Creating photorealistic 3D renders has become the newest art form and the most effective way to represent an idea to other people. It’s gained many different uses since its inception, most notably in the world of gaming, animation in general, and architecture.
How can you go about making your 3D render look as realistic as possible with any given set of tools? Well, it includes many hours of work invested into it, as well as a lot of experience in the field, both to make it look better and to cut those hours a bit shorter going forward.
However, the most important thing is to at all times have the vision of the final product in your mind and keep heading in that direction.
To understand how you can make a realistic 3D render and how you can get started with it, you must first know what 3D rendering is.
Representing your sketch in 2 dimensions and making it seem as 3-dimensional and realistic as possible using lighting, shadows, textures, and color is the definition of what a 3D render is. While a very basic explanation, it captures everything you need to know before moving on to more intricate things.
The uses for this kind of technology are many, and we’ll discuss them in a moment, but for now, you must know that to turn this into a career, you’ll need to put in a lot of hours into mastering this new platform.
It’s a whole new realm for designers and architects worldwide that gives them a wide-ranging set of tools they can use to best represent their ideas and designs to the general public.
To create a realistic and attractive 3D render, you’ll need to follow three simple steps, which should define both your thought process and the workflow. Those steps are creating a 3D model, manipulating it to create the desired scene, and refining it with all the necessary details to showcase the atmosphere you had in mind when first creating a sketch and starting with a project.
As for the first step, creating your 3D model, it’s essentially just aligning geometric shapes to create the outline of your final product. With 3D model manipulation, you add all the things you need to finish a rough draft of the object, like basic textures and surroundings.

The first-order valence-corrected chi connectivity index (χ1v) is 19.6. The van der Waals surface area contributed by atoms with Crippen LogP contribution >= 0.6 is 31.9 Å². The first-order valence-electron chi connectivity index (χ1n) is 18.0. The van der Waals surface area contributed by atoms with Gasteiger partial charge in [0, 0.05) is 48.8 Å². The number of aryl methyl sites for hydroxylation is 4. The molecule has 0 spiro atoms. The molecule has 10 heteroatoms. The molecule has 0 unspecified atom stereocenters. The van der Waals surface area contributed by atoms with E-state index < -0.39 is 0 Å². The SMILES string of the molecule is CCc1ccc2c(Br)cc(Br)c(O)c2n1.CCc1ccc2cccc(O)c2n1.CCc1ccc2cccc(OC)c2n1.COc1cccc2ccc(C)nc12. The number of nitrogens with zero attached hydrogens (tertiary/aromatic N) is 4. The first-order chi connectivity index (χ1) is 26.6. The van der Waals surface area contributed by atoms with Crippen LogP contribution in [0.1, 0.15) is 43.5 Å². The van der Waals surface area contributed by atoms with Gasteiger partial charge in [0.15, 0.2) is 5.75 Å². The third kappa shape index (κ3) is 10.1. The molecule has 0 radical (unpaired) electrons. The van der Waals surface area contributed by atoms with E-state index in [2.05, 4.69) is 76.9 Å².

And finally, in the refining stage, you add artificial lighting, detailed textures and colors, and anything else that will help the final rendition feel realistic.
The main uses of 3D rendering today are in the film industry, video games industry, and design and architecture. With movies and video games, 3D renders will be needed to create realistic-looking environments, which you could picture the character on screen actually interacting with.
That is, of course, necessary for any video game that isn’t an 8-bit 2D scroller. For movies that have the access and a need for a substantial special effects budget, 3D renders of environments are a must-have, but that is still reserved for huge productions.
However, for designers and architects, 3D rendering can be their bread and butter and a selling point for their project. By creating an image that shows the client exactly what your vision is and how it would look in the real world, they cut down on a lot of the back-and-forth with them and have a very defined draft that can then be discussed and modified.
To truly become a master in what you do, you need the right set of tools, and you need to know that set of tools like the back of your hand. That goes for any profession, but it’s especially important for someone who deals in 3D rendering.
You need to find the software that supports your vision and gives you the options to make it a reality. So, you need the program you’ll be working in to have integrated tools for everything you want to achieve.
Going further, it’s not enough to just get yourself the software and start working. You need to familiarize yourself with it to the point where you stop thinking about the technical side of things. That way, you can focus all your attention on creating the most valid solution and getting the best-looking final product.
When you have the basic knowledge of what a 3D render is, and when you’ve gotten comfortable with the software, you’ll be using all you need is practice. Create simple 3D renders of something you’re interested in first, and practice until you’re satisfied with how it looks, and then some more.
When you have enough experience, and you believe that you could handle a project all by yourself and on a deadline, it’s time to start promoting your work and making connections with potential clients.
To make the entire process a bit easier to perceive, we’ve put together six simple steps that you can follow to establish your working routine and walk away with a good project and a satisfied client.
Of course, the first step is to talk to your client about what they want you to do. Always be open to suggestions, and try to work with their ideas as much as you can.
However, that might not always be possible, and in those situations, you have to address that right away. What you don’t want to do is shoot down their ideas – you should explain why something like that is not possible and offer up an alternative solution to the issue at hand.